- This month Road to Rio stops off in China to check out some green initiatives there
- The team discovers how new transport projects in Hong Kong are reducing carbon emissions
- They also visit the world's first carbon positive city and see how China's toy production is turning green
This month, Road to Rio touches down in China. In their first stop, CNN's Kristie Lu Stout and Stan Grant, and the Road to Rio 'Expert' Jie Yu, meet in Hong Kong to explore a range of the city's boldest carbon cutting initiatives.
The dynamic journey features sustainable transport projects such as the Hong Kong Police's fleet of electric scooters, clean fuel taxis, electric cars and solar ferries.
The reporters visit the latest in green architecture - the solar glass of the Science Park and the Zero Carbon Building. They taste the delights of the Intercontinental cuisine - it's 'carbon neutral menu' and watch as the waste oil is collected to be converted into bio-fuel at a local power plant.
One reporter heads to a glass recycling plant, while the other climbs to the sky gardens -- where urban farming is blossoming. In the evening, as the colors of the night start to light up on Tsim Sha Tsui, one scientist explains his low energy color LED invention which will be reducing Hong Kong's light pollution.
Agriculture is the world's second highest carbon culprit. Nitrogen fertilizers are responsible for over a third of the sector's emissions, and plants are notoriously bad at absorbing nitrogen. Arcadia Group has developed a groundbreaking rice seed which incorporates the efficient nitrogen absorbing genes from wheat. China is the world's largest producer of rice, so Stan Grant goes to visit the testing plantation in the fertile soil of Yinchuan.
70% of China's electricity is generated by coal and it's no clean process. One company is pioneering a solution to the high carbon emissions: carbon capture. Shenhua Coal Factory in Ordos plant is is home to the world's first operating carbon capture facility. CCS technology captures carbon dioxide produced during the coal combustion process and aims to store it underground indefinitely. Stan Grant explores the factory to find out how the technology works.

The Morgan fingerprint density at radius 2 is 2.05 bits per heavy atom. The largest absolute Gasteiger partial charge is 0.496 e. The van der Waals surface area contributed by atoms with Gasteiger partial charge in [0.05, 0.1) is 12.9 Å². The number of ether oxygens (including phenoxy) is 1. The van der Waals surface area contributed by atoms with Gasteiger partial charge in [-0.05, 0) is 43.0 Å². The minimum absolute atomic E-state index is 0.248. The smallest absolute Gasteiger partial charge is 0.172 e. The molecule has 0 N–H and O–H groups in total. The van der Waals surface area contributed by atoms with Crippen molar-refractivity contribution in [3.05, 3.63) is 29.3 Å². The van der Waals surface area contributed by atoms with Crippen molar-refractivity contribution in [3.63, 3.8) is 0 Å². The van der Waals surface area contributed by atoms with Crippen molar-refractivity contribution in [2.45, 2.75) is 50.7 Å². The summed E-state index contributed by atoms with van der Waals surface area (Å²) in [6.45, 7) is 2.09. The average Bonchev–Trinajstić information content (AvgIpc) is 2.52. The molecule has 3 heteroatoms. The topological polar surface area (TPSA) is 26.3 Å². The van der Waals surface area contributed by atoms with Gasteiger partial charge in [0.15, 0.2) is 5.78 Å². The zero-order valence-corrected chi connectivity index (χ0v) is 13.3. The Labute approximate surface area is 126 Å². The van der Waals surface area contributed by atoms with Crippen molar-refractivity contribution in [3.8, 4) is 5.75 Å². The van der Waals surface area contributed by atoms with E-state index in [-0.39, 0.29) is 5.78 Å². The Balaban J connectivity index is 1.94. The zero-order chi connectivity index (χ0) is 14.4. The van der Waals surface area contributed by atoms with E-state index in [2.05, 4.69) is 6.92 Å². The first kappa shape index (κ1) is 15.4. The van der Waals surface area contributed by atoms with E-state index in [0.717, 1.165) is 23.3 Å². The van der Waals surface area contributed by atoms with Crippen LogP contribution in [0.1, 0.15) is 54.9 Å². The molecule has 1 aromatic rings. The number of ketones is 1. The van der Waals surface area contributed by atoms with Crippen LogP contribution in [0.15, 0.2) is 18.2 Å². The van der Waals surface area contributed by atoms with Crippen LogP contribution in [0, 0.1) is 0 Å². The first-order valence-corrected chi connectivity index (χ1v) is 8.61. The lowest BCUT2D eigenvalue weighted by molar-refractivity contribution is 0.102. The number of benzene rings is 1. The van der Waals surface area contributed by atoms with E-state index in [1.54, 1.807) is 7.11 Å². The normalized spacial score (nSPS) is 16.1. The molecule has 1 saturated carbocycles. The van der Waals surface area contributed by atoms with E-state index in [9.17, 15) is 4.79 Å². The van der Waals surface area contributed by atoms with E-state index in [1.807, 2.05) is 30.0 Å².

Branded the world's first carbon positive city, Baoding describes itself as a 'living showcase of environmental technology' and is home to over 200 renewable energy producing companies.
Jie Yu is this month's Road to Rio 'expert' -- born in Shanghai, she is Climate Change Policy Director at The Nature Conservancy, China. She takes CNN on a tour of the city, from factories creating wind turbines to the production lines churning out sheets of solar panels. Jie speaks to a WWF Project Manager in the carbon neutral Jinjiang International Hotel, about how this city could be a model for others in a rapidly urbanizing country.
The 'Made in China' label is ubiquitous. China produces some 70% of the world's toys, in factories located in the Guangdong province. The production lines are unrelenting, as are the carbon emissions. Kristie goes to visit one factory heading up an ambitious plan to cut the carbon at even the lowest level of operations. Tsuen Lee factory in Shenzhen are committed to a rigorous energy saving programme - a range of new and innovative low-tech solutions are ensuring that clean green toys will now circulate the playrooms of the world.